Tennis star Novak Djokovic faced a tough challenge at Wimbledon this year. He was on a run of three consecutive defeats in Grand Slam finals. This was the year to prove the doubters wrong – or so it seemed when he took a two sets to one lead over Roger Federer, serving for the Championship with a set point and 5-2 up in the fourth set. Within the space of 30 minutes, he had lost the next 6 games in a row and a sporting sensation was brewing. With his confidence rocking, Novak suddenly held his nerve to come back again to win his seventh Grand Slam title.

You know that moment when things don’t go according to plan in the middle of a job interview? Here are 7 job interview tips from Novak’s performance to help you get back on track:

Don’t look back in anger

It’s easy to get thrown by a difficult question, to forget an important fact or miss an opportunity to give a great example of your brilliance. The danger is dwelling on it for too long or losing it completely and letting that affect your performance going forward. “You cannot be serious!!” ( J. McEnroe) is not an option. Take positive action to overcome any negativity you are feeling. Here’s how:

Focus on the next point

Turn your stumble into a forward stride. Positive psychology works best when you stay in the moment. Our emotions are drawn to what we decide to focus on. That means listening with intent to what you are now being asked by the interviewer. It may be a question you feel really comfortable answering, so second that emotion.

Dictate the play

The worst job interviews can feel like an interrogation. The interviewer is working off a script and won’t deviate. Try turning the interaction into a dialogue and more of a conversation. Ask a clarification question to interrupt the constant flow of baseline shots (my turn, your turn). Reflect back a fact from your research about the company and pose a question, for example, about the direction or the culture of the business. The more natural the discussion, the better the rapport you build.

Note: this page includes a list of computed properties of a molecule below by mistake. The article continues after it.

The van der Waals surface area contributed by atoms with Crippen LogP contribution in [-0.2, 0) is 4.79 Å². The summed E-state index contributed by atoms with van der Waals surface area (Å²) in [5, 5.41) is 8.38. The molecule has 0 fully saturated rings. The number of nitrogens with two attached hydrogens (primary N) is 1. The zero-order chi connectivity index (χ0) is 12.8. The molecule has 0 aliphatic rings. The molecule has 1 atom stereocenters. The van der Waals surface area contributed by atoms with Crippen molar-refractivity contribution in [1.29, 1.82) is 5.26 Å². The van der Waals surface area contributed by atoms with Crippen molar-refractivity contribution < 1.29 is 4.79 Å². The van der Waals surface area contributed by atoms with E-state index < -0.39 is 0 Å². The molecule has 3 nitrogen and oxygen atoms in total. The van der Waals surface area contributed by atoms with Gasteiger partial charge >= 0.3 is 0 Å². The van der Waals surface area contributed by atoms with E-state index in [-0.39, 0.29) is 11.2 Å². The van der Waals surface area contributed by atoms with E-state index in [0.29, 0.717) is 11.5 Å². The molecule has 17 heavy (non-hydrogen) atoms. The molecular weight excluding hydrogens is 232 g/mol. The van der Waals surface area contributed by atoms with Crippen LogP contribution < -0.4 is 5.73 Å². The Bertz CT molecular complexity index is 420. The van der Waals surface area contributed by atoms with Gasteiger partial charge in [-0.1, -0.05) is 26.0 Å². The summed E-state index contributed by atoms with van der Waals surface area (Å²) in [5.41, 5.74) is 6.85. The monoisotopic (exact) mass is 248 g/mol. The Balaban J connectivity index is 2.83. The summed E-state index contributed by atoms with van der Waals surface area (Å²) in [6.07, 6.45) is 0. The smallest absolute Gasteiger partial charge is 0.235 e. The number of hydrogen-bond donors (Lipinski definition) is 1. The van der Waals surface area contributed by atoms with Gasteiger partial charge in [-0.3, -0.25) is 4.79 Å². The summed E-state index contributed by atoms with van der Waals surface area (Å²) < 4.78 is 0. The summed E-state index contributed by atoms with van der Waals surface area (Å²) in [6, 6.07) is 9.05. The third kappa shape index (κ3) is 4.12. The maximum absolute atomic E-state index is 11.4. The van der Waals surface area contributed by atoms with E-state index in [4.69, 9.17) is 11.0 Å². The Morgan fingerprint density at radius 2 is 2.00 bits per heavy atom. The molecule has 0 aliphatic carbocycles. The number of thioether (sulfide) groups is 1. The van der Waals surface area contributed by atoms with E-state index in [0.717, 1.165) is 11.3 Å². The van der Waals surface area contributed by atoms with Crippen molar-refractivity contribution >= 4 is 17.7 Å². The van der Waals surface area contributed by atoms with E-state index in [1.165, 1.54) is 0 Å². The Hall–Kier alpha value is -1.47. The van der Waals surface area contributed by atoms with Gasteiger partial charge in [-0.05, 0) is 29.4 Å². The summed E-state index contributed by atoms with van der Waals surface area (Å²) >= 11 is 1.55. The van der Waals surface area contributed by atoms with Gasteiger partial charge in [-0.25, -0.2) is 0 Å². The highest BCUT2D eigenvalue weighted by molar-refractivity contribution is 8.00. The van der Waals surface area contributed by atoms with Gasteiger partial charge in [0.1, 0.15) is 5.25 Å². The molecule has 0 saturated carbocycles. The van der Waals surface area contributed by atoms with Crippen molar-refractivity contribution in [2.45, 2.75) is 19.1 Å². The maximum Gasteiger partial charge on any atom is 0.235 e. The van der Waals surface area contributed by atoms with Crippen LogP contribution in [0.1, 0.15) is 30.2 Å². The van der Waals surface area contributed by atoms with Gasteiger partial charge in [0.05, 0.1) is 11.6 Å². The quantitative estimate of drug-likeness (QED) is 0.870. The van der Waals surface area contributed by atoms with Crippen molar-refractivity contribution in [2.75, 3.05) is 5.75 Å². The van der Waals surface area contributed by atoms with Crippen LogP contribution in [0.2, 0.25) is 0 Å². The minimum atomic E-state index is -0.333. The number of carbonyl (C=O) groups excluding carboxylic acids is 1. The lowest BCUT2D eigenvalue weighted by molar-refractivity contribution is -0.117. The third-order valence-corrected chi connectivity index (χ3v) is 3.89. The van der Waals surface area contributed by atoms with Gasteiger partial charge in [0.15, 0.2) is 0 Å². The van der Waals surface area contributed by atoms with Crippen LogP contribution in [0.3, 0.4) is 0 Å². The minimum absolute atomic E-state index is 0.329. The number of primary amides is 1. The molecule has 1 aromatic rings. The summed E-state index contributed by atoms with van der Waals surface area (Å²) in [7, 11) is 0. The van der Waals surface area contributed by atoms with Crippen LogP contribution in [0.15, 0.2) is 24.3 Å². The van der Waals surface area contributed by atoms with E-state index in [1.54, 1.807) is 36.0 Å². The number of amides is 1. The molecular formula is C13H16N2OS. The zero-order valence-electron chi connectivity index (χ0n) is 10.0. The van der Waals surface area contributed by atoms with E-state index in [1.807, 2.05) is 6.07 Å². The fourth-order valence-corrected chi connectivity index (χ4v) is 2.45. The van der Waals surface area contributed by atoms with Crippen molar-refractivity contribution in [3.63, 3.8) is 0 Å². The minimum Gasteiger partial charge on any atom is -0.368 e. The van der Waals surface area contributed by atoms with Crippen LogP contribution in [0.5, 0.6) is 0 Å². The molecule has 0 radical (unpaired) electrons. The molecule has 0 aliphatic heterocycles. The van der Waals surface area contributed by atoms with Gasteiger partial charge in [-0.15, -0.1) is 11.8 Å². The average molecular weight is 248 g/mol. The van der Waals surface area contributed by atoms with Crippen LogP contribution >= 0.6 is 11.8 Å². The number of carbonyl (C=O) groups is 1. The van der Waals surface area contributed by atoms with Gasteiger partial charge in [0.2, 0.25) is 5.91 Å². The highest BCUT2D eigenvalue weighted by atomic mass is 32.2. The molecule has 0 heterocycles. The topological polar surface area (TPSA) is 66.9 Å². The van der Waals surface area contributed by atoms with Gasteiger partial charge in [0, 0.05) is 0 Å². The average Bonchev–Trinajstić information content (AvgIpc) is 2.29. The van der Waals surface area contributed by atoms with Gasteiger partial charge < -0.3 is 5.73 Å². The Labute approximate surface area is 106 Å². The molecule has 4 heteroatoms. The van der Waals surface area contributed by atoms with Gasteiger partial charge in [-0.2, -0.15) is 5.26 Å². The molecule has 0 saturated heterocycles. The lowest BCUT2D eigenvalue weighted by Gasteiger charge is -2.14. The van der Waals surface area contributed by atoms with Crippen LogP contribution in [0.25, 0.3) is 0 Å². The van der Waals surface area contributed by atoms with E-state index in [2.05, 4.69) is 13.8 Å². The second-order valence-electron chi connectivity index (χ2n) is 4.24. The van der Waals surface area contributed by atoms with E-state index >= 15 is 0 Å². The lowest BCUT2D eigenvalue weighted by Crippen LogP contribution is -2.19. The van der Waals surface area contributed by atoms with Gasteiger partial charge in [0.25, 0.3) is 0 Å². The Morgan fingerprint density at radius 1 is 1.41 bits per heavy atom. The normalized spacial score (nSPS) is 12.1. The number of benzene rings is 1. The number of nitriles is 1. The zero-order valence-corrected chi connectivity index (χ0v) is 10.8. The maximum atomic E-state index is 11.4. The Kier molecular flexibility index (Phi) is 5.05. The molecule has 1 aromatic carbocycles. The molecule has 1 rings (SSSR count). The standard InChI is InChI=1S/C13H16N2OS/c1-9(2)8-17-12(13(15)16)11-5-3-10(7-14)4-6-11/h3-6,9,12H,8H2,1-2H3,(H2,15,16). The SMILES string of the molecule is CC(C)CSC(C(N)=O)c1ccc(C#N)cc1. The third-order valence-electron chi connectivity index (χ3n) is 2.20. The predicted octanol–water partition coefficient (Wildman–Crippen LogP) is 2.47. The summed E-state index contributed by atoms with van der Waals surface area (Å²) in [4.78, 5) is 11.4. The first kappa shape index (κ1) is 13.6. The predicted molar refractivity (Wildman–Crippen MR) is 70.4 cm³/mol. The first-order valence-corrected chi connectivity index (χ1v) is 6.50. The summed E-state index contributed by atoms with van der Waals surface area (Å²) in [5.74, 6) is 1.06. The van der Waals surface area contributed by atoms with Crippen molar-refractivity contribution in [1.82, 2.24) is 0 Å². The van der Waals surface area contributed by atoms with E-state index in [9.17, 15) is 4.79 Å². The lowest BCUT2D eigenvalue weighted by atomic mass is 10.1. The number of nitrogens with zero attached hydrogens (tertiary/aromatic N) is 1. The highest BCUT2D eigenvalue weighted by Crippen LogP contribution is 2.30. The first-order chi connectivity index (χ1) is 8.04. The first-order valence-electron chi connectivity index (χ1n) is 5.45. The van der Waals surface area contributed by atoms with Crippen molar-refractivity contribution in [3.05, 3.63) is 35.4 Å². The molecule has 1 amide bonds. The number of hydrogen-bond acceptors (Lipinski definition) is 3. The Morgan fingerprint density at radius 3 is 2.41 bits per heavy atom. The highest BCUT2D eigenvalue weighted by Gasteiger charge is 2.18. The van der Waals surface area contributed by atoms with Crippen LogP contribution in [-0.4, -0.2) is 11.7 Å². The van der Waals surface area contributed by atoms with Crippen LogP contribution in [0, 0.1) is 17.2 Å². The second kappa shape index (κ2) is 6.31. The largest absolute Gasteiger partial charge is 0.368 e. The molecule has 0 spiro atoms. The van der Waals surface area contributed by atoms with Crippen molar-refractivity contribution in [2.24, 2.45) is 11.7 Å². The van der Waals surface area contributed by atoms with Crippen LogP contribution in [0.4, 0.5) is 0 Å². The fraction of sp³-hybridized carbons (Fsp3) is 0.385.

Use adversity as a motivator

I had mental obstacles to overcome and challenges to face in order to reach that level… that is the best quality tennis I have played in a Grand Slam final – Novak Djokovic.

When the going gets tough, the tough get going – Billy Ocean

Think service recovery

Research shows that we are likely to tell more people about a bad customer experience than a good one. However, if say a restaurant or shop does something to make amends that goes beyond the value we would have received in the first place (like a year’s supply of chocolate!), we are more likely to return to do business again. They have recovered the service.  How can you recover your ‘service’ in a job interview? By adding more value.

Recover your ground quickly

Tennis players stretch themselves to their physical extremes on court. Sometimes they are out of position, other times they are wrong footed by the other player. Anticipation becomes a tool in your kitbag so you can recover your ground. Just don’t get ahead of yourself! Here’s what helps:

Put the practice in now

You can prepare all you like for a job interview or a tennis match, and it’s an essential ingredient for success. However, you will still have to be quick witted and think on your feet because you cannot control all eventualities. Practice helps. Get someone to throw random questions at you beforehand from all angles (like metaphorical tennis balls).

Tennis and workplace coaching have an interesting history. Check out The Inner Game of Tennis, an influential book by US tennis player Tim Gallwey on how to get out of your own way to let your best game emerge.

Which lessons resonate with you? How will you get out of your own way to let your best game emerge in your next job interview?